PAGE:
By Peace Kikoni
Sept.15 is World Lymphoma Awareness Day (WLAD) dedicated to raising awareness of lymphoma, an increasingly common form of cancer. It is aimed at helping us better understand our lymphatic systems and know the signs and symptoms of the disease so it may be detected early, and therefore offer a better chance for a quicker diagnosis, treatment and overall survival.
Perhaps the most devastating news one can hear is that they or their loved one has cancer. World Lymphoma Awareness Day was initiated to encourage us all to be more proactive in regards to knowing our bodies. Symptoms that we regard as “common” like tonsillitis or a headache or even flu might actually be the early warning signs of something more serious. Early and correct diagnosis of the lymphoma makes a great impact on treatment and outcome. Lymphoma is a type of cancer that starts in the lymphatic system. It is the most commonly occurring blood cancer and the third most common childhood cancer.
One million people worldwide live with lymphoma. It has one of the fastest rising incidence rates of any cancer and the exact cause of it is still unknown. Despite this staggering number, many people still don’t know what lymphoma is; its signs and symptoms, and that it is life-threatening.
It helps to know about the body’s lymph system or lymphatic system, as it is sometimes known.
Simply put, the lymphatic system looks like a tree, with many outstretched branches called lymphatic vessels.
Tonsils are perhaps the best-known part of the lymphatic system; they work with the immune system to help prevent infections. Frequent bouts of tonsillitis and enlarged tonsils can be a sign of a more serious illness. These lymph vessels or tubes drain a clear fluid called lymph away from areas of inflammation and infection. There are several hundreds of filters scattered at certain points throughout the lymphatic system called lymph nodes. These lymph nodes harbour white blood cells called lymphocytes and it is in these lymphocytes that lymphoma starts and it is through the fluid that it spreads to other parts of the body.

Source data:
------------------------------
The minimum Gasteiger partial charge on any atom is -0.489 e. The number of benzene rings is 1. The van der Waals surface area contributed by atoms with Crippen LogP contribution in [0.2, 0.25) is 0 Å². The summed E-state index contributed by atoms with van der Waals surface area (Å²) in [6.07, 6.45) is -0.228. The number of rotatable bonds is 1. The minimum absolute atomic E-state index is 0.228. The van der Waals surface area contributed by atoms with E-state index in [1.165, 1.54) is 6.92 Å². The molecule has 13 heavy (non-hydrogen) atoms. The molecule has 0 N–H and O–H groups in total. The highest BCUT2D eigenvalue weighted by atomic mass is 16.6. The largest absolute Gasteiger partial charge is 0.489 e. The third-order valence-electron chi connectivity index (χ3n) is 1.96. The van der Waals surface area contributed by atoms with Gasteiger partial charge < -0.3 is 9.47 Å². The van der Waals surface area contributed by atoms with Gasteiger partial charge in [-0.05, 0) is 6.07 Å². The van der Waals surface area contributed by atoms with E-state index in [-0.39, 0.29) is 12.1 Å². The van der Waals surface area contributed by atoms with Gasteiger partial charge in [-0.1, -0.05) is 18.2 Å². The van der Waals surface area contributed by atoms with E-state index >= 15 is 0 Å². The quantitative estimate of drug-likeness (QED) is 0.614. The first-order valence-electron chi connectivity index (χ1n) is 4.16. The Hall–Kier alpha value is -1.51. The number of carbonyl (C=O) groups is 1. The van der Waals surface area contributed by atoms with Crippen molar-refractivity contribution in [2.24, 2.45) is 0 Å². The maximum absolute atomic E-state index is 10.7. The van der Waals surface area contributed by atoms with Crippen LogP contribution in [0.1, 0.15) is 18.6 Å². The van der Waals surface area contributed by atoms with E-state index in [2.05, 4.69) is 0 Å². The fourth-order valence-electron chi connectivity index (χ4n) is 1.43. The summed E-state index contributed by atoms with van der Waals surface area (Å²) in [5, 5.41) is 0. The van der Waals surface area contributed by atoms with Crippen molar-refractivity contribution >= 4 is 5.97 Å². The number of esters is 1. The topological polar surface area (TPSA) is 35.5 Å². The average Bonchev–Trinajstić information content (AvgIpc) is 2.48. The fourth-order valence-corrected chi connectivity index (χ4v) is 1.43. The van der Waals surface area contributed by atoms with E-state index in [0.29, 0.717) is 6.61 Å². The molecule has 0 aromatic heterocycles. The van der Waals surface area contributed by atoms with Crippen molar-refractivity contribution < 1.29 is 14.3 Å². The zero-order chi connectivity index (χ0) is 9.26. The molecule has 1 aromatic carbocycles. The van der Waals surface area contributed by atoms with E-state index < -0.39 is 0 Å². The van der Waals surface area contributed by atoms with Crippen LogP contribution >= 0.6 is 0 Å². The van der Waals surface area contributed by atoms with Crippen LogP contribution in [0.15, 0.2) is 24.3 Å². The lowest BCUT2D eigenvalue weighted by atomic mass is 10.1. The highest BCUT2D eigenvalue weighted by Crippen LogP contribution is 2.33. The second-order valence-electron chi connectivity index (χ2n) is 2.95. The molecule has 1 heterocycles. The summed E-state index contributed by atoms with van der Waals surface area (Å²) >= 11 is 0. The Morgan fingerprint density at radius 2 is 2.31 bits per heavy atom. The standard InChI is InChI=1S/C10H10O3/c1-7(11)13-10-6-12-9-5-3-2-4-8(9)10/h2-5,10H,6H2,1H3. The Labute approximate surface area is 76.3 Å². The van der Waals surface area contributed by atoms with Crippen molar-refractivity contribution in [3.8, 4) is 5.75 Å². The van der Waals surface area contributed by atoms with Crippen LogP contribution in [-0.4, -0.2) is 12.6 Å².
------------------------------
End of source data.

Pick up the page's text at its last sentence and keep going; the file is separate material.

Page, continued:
Signs and symptoms
The symptoms and signs of lymphoma can often be mistaken for other less serious illnesses, like the flu or the common cold but the difference is that the symptoms of lymphoma persist long after the usual run of a viral illness. As a result, lymphoma is often misdiagnosed as menopause, the flu, allergies or fatigue. However an early and accurate diagnosis is important, because if untreated, some types of lymphoma can be fatal within a short period of time.
The symptoms typically involve painless swelling of the lymph nodes, often in the neck or armpits where the lymph nodes are concentrated. Swelling may also occur in the groin and abdomen, although some people do not experience any detectable swelling in any part of the body. Other symptoms may include fevers, especially at night, drenching night sweats, chills or temperature swings, unexplained weight loss, loss of appetite, unusual tiredness or lack of energy, persistent coughing, breathlessness, persistent itch all over the body without an apparent cause or rash, general, fatigue over a long period of time, enlarged tonsils, headaches, dizziness and finger clubbing.
Most people who have complaints like these may not have lymphoma. However, it is important that any person who has persistent symptoms see their doctor for a full medical checkup.
One of the most common type of lymphoma in Uganda is Burkitt’s lymphoma. It was first described in 1958 as a sarcoma of the jaw but later confirmed to be a distinct form of Non-Hodgkin’s lymphoma. This discovery was the defining moment of cancer research in Uganda. The disease is named after Denis Parsons Burkitt who made the first observations whilst living in Uganda. Despite its early observations, its incidence has significantly increased recently due to yet unknown factors.
With two main types of lymphoma and several subtypes, treatment for each one varies and while there are cures for some subtypes of lymphoma, there are others that are very hard to treat or that grow very slowly which may require no treatment for many years and have no cure. It is important to get the correct diagnosis early on, so as to receive the correct treatment protocol.
Get to know your body more this September; understand why the lymph nodes at the back of your neck are swollen, if they are; understand why your cough seems to persist; be proactive by seeking medical advice if symptoms persist.